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Defining the chemistry of the Sacramento Kings

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The trade deadline might have shaken up the roster, but the new Kings culture is here to stay.

Kimani Okearah

The Sacramento Kings were coming off their third win in a row, in the thick of the race for the 8th seed, and coming into a big matchup against James Harden and the surging Houston Rockets. On Feb. 6, the players were ready, and so were the fans.

Not long before tipoff, news broke that Iman Shumpert had been traded to the Rockets and Alec Burks was on his way to Sacramento as part of a three-team deal. A few hours later, Justin Jackson and Zach Randolph were shipped to the Dallas Mavericks for Harrison Barnes. The energy of the game was zapped out of the Golden 1 Center and the minds of the players were spinning. A game was to be played and their friends who they have been to battle with since October were packing up their things and leaving the arena.

The trade deadline was upon us.

As the Rockets were completing their 127-101 beat down of the distracted Kings in the fourth quarter, Shumpert spoke to the media in the hallways of the Golden 1 Center. The veteran guard has often been regarded as a key to the chemistry of the surprise 2018-19 Kings. Now in his eighth year in the NBA, and having been traded twice already in his career, the move wasn’t much of a surprise to him.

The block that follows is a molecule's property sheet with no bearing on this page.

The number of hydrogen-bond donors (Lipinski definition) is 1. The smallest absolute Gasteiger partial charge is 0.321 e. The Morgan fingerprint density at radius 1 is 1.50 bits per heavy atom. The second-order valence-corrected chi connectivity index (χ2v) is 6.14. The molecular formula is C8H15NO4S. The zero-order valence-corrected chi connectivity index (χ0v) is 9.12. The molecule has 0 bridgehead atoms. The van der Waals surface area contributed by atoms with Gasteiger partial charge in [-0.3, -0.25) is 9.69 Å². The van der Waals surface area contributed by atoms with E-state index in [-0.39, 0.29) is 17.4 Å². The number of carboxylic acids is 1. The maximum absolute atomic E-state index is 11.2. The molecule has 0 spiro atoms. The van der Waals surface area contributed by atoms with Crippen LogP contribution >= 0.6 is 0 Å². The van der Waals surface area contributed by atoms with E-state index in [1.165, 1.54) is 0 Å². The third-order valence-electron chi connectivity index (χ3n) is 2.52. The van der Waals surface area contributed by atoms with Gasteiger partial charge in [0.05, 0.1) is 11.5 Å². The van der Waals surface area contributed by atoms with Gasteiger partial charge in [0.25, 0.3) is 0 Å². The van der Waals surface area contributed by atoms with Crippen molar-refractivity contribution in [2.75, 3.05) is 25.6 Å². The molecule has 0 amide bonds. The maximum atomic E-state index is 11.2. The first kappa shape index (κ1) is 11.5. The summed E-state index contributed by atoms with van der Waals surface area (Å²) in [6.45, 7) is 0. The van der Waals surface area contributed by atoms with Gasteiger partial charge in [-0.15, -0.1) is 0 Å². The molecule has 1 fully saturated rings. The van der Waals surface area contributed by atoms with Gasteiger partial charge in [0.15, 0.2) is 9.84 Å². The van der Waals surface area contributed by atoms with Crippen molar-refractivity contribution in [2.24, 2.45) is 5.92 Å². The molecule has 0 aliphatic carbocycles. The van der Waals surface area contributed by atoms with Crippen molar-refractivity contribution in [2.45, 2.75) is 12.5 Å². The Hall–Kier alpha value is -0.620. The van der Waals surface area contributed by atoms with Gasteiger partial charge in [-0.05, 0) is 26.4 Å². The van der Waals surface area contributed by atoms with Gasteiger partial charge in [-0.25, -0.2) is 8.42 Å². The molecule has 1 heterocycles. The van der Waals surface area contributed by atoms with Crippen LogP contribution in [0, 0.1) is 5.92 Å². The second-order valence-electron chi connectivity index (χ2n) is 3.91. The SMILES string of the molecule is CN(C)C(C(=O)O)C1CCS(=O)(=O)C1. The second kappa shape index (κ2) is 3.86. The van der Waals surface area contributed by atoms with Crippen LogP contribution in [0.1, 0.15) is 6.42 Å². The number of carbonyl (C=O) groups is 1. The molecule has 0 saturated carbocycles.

Shumpert, who coined the nickname the “Scores” for the Kings this season and referenced any positive talk about the team as “Purple Talk,” thanked the franchise for the opportunity to turn his career around. He graciously acknowledged that the only reason the Kings traded him was to move in a direction they felt was better for them, and that the move also helped him because he is going into a contract year. Shumpert after all was headed to one of the best teams in the league that is expected to make a deep playoff run.

At the time though, he was more focused on encouraging his friends he helped mentor this season in the Sacramento locker room. He said it feels good to have been part of something that is growing and heading in the right direction.